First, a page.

Independent hotels still unhappy with OTAs

By Carina Perkins contact

- Last updated on GMT

Related tags: Otas, Hotel

Independent hoteliers would like to see OTA commission levels capped
Independent hoteliers would like to see OTA commission levels capped
Independent hoteliers believe online travel agents (OTAs) are hindering their own marketing activities, and would like to see stricter controls on commission levels, according to a survey from umi Digital.

A survey of 288 independent hotels, b&bs and guest houses, in the wake of the recent OFT ruling on hotel room discounts, revealed that 61 per cent believe using OTAs is now a necessity, but 87 per cent would like to see third party commission levels capped.

Furthermore, the majority (75 per cent) believe the high search engine positions of OTAs are hindering their own marketing efforts, while 87 per cent said that the marketing budgets of larger hotel brands and OTAs have struggling to compete.

Laterooms.com, which recently increased its commission from 15 per cent to 17 per cent, was voted the worst of the OTAs for booking generation, while Expedia was rated the most expensive. Booking.com was rated as having the best customer service and the cheapest commission.

Rate parity

Steve Lowy, owner of umi Digital, told BigHospitality that many independent hoteliers were unhappy with the OFT ruling because it did not find any problems with rate parity.

“I think the OFT judgement leaves a bitter taste in the mouth as it has been done without in-depth knowledge of the hotel industry and the issues that are affecting the majority of owners,” he explained.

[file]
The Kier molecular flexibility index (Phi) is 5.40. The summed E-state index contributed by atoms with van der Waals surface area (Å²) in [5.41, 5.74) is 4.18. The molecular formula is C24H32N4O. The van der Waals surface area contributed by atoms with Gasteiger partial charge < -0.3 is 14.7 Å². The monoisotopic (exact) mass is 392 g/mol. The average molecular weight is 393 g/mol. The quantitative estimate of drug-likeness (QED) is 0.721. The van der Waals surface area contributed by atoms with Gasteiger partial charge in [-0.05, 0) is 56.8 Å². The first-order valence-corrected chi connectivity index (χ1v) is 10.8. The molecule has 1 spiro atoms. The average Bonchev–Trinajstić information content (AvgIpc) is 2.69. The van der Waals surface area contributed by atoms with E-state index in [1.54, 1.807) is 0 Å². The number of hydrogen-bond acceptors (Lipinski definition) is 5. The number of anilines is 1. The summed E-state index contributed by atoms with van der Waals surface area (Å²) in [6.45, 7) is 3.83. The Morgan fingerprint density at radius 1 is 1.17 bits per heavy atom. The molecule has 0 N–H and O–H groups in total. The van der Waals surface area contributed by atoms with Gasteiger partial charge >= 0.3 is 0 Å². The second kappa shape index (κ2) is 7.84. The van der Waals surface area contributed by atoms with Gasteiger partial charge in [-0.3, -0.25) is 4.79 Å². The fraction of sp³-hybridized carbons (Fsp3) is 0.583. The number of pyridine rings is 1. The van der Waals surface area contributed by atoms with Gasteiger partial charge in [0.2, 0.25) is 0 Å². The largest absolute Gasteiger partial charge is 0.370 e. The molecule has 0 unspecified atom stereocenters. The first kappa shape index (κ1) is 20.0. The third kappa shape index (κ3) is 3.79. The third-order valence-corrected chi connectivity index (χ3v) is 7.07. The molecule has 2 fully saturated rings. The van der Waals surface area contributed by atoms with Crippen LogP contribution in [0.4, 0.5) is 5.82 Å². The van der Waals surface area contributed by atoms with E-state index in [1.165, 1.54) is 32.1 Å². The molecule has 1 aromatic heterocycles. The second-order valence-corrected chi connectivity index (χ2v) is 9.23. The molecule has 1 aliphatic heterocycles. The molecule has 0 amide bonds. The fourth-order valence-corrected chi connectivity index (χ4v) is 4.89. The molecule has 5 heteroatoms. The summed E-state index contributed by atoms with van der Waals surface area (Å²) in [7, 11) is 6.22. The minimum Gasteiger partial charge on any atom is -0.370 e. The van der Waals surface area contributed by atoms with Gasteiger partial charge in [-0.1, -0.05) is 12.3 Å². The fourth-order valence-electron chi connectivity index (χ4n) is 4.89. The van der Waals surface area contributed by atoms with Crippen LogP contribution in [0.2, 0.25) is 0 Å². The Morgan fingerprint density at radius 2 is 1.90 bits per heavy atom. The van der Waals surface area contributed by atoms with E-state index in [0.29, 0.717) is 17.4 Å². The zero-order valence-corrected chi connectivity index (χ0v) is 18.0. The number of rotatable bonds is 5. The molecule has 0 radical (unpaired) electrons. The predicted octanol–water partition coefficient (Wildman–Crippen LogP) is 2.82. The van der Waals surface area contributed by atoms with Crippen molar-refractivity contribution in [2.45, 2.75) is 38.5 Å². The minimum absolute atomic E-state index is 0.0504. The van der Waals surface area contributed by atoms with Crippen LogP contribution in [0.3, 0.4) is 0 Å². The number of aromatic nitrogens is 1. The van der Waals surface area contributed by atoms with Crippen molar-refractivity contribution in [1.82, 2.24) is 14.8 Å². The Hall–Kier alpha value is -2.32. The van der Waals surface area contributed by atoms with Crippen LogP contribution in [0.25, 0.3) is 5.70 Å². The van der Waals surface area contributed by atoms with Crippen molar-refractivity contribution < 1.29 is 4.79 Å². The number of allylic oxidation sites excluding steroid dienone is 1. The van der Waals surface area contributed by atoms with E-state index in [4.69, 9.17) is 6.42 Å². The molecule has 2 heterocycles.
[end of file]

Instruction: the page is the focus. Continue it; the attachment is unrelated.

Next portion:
“Rate parity is the biggest issue for most independent hotels because in theory it means they are not allowed to have the best deals on their own website.

“Even some of the bigger brands are struggling in some locations because people aren’t even going on the branded websites now and the OTAs have so much power.”

Lowy said that it could be another ten years before the OFT investigated the issue again, by which time independent hotels could be facing real problems.

“I think that at some point we need to challenge the OTAs as a group of independent hoteliers and explain the issues from the smaller operators’ point of view," he said.

Fighting back

Lowy said that in the meantime, independent hotels should turn to traditional marketing methods to encourage customers to book directly, as well as making the most of social media and their own websites to offer special deals and encourage direct bookings.

“Hotels have got to really start concentrating on the old school stuff that they used to do, like handing out brochures encouraging people to book directly for the best value, or offering packages – which the OTAs don’t generally do – and discount vouchers," he said.

“By offering amazing service within their product package and trying hard to capture guests who ultimately want to book direct in the future, the OTA’s can be bypassed and independent accommodation providers will save on those crazy commissions.”

Related topics: Business, Hotels, Digital, Trends & Reports

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